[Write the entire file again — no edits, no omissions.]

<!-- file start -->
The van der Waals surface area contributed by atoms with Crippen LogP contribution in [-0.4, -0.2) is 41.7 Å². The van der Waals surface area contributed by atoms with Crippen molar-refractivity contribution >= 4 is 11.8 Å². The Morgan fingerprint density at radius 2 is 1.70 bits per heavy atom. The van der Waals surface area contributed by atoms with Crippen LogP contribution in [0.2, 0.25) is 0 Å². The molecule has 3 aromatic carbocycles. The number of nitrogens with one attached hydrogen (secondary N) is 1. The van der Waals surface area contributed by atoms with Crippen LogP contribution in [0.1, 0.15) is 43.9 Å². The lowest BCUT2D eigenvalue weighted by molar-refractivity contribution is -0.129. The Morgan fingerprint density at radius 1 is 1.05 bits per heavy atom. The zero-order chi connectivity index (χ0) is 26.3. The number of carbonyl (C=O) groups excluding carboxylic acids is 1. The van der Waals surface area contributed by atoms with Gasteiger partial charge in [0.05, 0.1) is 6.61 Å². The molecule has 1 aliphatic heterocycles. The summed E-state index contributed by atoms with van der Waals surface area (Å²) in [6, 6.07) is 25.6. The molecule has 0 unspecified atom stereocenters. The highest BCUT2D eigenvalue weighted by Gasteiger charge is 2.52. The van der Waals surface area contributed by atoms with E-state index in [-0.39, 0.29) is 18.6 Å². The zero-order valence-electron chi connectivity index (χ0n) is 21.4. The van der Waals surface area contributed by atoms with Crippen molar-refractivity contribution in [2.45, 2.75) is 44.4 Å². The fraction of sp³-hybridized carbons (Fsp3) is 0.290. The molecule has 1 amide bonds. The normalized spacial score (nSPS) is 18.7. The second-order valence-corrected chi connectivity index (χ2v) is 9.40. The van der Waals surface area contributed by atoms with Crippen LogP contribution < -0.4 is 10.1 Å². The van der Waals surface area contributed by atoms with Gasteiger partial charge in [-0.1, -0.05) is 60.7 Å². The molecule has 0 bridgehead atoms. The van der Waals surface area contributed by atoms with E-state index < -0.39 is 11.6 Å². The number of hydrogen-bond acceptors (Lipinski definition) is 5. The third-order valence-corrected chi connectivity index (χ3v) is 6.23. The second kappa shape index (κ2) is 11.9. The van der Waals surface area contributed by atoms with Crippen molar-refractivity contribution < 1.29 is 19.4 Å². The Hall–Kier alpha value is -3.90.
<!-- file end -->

The van der Waals surface area contributed by atoms with Crippen LogP contribution in [-0.4, -0.2) is 41.7 Å². The van der Waals surface area contributed by atoms with Crippen molar-refractivity contribution >= 4 is 11.8 Å². The Morgan fingerprint density at radius 2 is 1.70 bits per heavy atom. The van der Waals surface area contributed by atoms with Crippen LogP contribution in [0.2, 0.25) is 0 Å². The molecule has 3 aromatic carbocycles. The number of nitrogens with one attached hydrogen (secondary N) is 1. The van der Waals surface area contributed by atoms with Crippen LogP contribution in [0.1, 0.15) is 43.9 Å². The lowest BCUT2D eigenvalue weighted by molar-refractivity contribution is -0.129. The Morgan fingerprint density at radius 1 is 1.05 bits per heavy atom. The zero-order chi connectivity index (χ0) is 26.3. The number of carbonyl (C=O) groups excluding carboxylic acids is 1. The van der Waals surface area contributed by atoms with Gasteiger partial charge in [0.05, 0.1) is 6.61 Å². The molecule has 1 aliphatic heterocycles. The summed E-state index contributed by atoms with van der Waals surface area (Å²) in [6, 6.07) is 25.6. The molecule has 0 unspecified atom stereocenters. The highest BCUT2D eigenvalue weighted by Gasteiger charge is 2.52. The van der Waals surface area contributed by atoms with E-state index in [-0.39, 0.29) is 18.6 Å². The zero-order valence-electron chi connectivity index (χ0n) is 21.4. The van der Waals surface area contributed by atoms with Crippen molar-refractivity contribution in [2.45, 2.75) is 44.4 Å². The fraction of sp³-hybridized carbons (Fsp3) is 0.290. The molecule has 1 amide bonds. The normalized spacial score (nSPS) is 18.7. The second-order valence-corrected chi connectivity index (χ2v) is 9.40. The van der Waals surface area contributed by atoms with Crippen LogP contribution < -0.4 is 10.1 Å². The van der Waals surface area contributed by atoms with Gasteiger partial charge in [-0.1, -0.05) is 60.7 Å². The molecule has 0 bridgehead atoms. The van der Waals surface area contributed by atoms with E-state index < -0.39 is 11.6 Å². The number of hydrogen-bond acceptors (Lipinski definition) is 5. The third-order valence-corrected chi connectivity index (χ3v) is 6.23. The second kappa shape index (κ2) is 11.9. The van der Waals surface area contributed by atoms with Crippen molar-refractivity contribution < 1.29 is 19.4 Å². The Hall–Kier alpha value is -3.90.